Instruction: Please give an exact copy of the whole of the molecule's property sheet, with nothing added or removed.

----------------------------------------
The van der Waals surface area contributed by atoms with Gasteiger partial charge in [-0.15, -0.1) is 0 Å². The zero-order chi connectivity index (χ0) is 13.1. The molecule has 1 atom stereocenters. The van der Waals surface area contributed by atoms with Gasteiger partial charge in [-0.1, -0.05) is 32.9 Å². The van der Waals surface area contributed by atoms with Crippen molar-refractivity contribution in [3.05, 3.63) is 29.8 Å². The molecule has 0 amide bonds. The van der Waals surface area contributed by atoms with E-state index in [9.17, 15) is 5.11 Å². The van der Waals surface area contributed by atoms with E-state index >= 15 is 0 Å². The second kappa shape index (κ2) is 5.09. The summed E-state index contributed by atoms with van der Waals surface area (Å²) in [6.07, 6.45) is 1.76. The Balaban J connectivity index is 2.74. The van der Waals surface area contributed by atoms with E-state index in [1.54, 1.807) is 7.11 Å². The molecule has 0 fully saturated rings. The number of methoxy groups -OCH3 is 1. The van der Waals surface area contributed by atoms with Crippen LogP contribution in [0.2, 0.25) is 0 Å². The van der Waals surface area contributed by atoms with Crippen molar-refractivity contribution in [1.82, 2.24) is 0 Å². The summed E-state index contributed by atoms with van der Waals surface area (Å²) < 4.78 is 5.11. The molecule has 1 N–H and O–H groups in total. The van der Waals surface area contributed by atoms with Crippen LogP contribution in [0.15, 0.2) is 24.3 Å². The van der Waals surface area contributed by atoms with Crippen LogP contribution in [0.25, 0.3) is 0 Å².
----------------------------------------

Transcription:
The van der Waals surface area contributed by atoms with Gasteiger partial charge in [-0.15, -0.1) is 0 Å². The zero-order chi connectivity index (χ0) is 13.1. The molecule has 1 atom stereocenters. The van der Waals surface area contributed by atoms with Gasteiger partial charge in [-0.1, -0.05) is 32.9 Å². The van der Waals surface area contributed by atoms with Crippen molar-refractivity contribution in [3.05, 3.63) is 29.8 Å². The molecule has 0 amide bonds. The van der Waals surface area contributed by atoms with E-state index in [9.17, 15) is 5.11 Å². The van der Waals surface area contributed by atoms with E-state index >= 15 is 0 Å². The second kappa shape index (κ2) is 5.09. The summed E-state index contributed by atoms with van der Waals surface area (Å²) in [6.07, 6.45) is 1.76. The Balaban J connectivity index is 2.74. The van der Waals surface area contributed by atoms with E-state index in [1.54, 1.807) is 7.11 Å². The molecule has 0 fully saturated rings. The number of methoxy groups -OCH3 is 1. The van der Waals surface area contributed by atoms with Crippen LogP contribution in [0.2, 0.25) is 0 Å². The van der Waals surface area contributed by atoms with Crippen molar-refractivity contribution in [1.82, 2.24) is 0 Å². The summed E-state index contributed by atoms with van der Waals surface area (Å²) < 4.78 is 5.11. The molecule has 1 N–H and O–H groups in total. The van der Waals surface area contributed by atoms with Crippen LogP contribution in [0.15, 0.2) is 24.3 Å². The van der Waals surface area contributed by atoms with Crippen LogP contribution in [0.25, 0.3) is 0 Å².